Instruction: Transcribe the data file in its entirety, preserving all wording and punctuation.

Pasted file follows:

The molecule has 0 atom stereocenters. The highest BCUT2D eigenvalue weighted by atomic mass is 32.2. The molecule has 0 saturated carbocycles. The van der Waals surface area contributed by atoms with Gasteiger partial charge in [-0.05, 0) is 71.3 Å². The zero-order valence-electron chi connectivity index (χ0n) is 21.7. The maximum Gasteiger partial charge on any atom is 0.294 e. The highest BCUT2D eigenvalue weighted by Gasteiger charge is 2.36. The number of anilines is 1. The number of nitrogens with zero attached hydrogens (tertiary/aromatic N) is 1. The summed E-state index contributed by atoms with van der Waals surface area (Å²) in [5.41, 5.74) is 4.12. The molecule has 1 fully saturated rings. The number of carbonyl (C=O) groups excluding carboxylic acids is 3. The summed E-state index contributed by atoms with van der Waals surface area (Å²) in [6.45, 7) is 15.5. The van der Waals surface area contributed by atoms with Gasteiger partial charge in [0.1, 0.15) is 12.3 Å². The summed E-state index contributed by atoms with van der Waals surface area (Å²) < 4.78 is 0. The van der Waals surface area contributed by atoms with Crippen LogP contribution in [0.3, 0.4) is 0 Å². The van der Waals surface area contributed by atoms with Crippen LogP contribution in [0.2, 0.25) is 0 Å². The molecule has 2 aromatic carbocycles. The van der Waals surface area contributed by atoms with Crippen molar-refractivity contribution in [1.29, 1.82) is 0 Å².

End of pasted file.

The molecule has 0 atom stereocenters. The highest BCUT2D eigenvalue weighted by atomic mass is 32.2. The molecule has 0 saturated carbocycles. The van der Waals surface area contributed by atoms with Gasteiger partial charge in [-0.05, 0) is 71.3 Å². The zero-order valence-electron chi connectivity index (χ0n) is 21.7. The maximum Gasteiger partial charge on any atom is 0.294 e. The highest BCUT2D eigenvalue weighted by Gasteiger charge is 2.36. The number of anilines is 1. The number of nitrogens with zero attached hydrogens (tertiary/aromatic N) is 1. The summed E-state index contributed by atoms with van der Waals surface area (Å²) in [5.41, 5.74) is 4.12. The molecule has 1 fully saturated rings. The number of carbonyl (C=O) groups excluding carboxylic acids is 3. The summed E-state index contributed by atoms with van der Waals surface area (Å²) in [6.45, 7) is 15.5. The van der Waals surface area contributed by atoms with Gasteiger partial charge in [0.1, 0.15) is 12.3 Å². The summed E-state index contributed by atoms with van der Waals surface area (Å²) < 4.78 is 0. The van der Waals surface area contributed by atoms with Crippen LogP contribution in [0.3, 0.4) is 0 Å². The van der Waals surface area contributed by atoms with Crippen LogP contribution in [0.2, 0.25) is 0 Å². The molecule has 2 aromatic carbocycles. The van der Waals surface area contributed by atoms with Crippen molar-refractivity contribution in [1.29, 1.82) is 0 Å².